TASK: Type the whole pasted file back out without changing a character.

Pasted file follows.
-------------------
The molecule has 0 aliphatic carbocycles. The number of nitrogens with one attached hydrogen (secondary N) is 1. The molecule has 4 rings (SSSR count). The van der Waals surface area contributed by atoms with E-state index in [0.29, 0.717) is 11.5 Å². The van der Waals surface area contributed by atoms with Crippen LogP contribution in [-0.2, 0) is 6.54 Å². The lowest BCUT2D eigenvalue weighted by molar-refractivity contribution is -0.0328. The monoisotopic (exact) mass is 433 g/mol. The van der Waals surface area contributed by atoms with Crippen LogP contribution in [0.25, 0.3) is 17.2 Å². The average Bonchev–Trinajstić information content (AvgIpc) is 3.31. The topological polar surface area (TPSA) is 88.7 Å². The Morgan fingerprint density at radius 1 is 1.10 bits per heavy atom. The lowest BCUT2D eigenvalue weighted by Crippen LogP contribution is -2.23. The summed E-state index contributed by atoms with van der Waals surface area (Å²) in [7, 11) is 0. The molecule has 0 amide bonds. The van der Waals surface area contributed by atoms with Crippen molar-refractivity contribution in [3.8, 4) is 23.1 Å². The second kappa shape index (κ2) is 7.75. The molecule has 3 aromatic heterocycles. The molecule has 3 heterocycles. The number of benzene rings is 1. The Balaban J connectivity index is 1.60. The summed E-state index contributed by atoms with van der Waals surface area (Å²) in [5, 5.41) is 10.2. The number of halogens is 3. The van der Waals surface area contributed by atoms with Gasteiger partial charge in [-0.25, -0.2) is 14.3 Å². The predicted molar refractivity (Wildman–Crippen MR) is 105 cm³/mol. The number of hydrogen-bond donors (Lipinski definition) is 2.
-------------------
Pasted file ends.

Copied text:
The molecule has 0 aliphatic carbocycles. The number of nitrogens with one attached hydrogen (secondary N) is 1. The molecule has 4 rings (SSSR count). The van der Waals surface area contributed by atoms with E-state index in [0.29, 0.717) is 11.5 Å². The van der Waals surface area contributed by atoms with Crippen LogP contribution in [-0.2, 0) is 6.54 Å². The lowest BCUT2D eigenvalue weighted by molar-refractivity contribution is -0.0328. The monoisotopic (exact) mass is 433 g/mol. The van der Waals surface area contributed by atoms with Crippen LogP contribution in [0.25, 0.3) is 17.2 Å². The average Bonchev–Trinajstić information content (AvgIpc) is 3.31. The topological polar surface area (TPSA) is 88.7 Å². The Morgan fingerprint density at radius 1 is 1.10 bits per heavy atom. The lowest BCUT2D eigenvalue weighted by Crippen LogP contribution is -2.23. The summed E-state index contributed by atoms with van der Waals surface area (Å²) in [7, 11) is 0. The molecule has 0 amide bonds. The van der Waals surface area contributed by atoms with Crippen molar-refractivity contribution in [3.8, 4) is 23.1 Å². The second kappa shape index (κ2) is 7.75. The molecule has 3 aromatic heterocycles. The molecule has 3 heterocycles. The number of benzene rings is 1. The Balaban J connectivity index is 1.60. The summed E-state index contributed by atoms with van der Waals surface area (Å²) in [5, 5.41) is 10.2. The number of halogens is 3. The van der Waals surface area contributed by atoms with Gasteiger partial charge in [-0.25, -0.2) is 14.3 Å². The predicted molar refractivity (Wildman–Crippen MR) is 105 cm³/mol. The number of hydrogen-bond donors (Lipinski definition) is 2.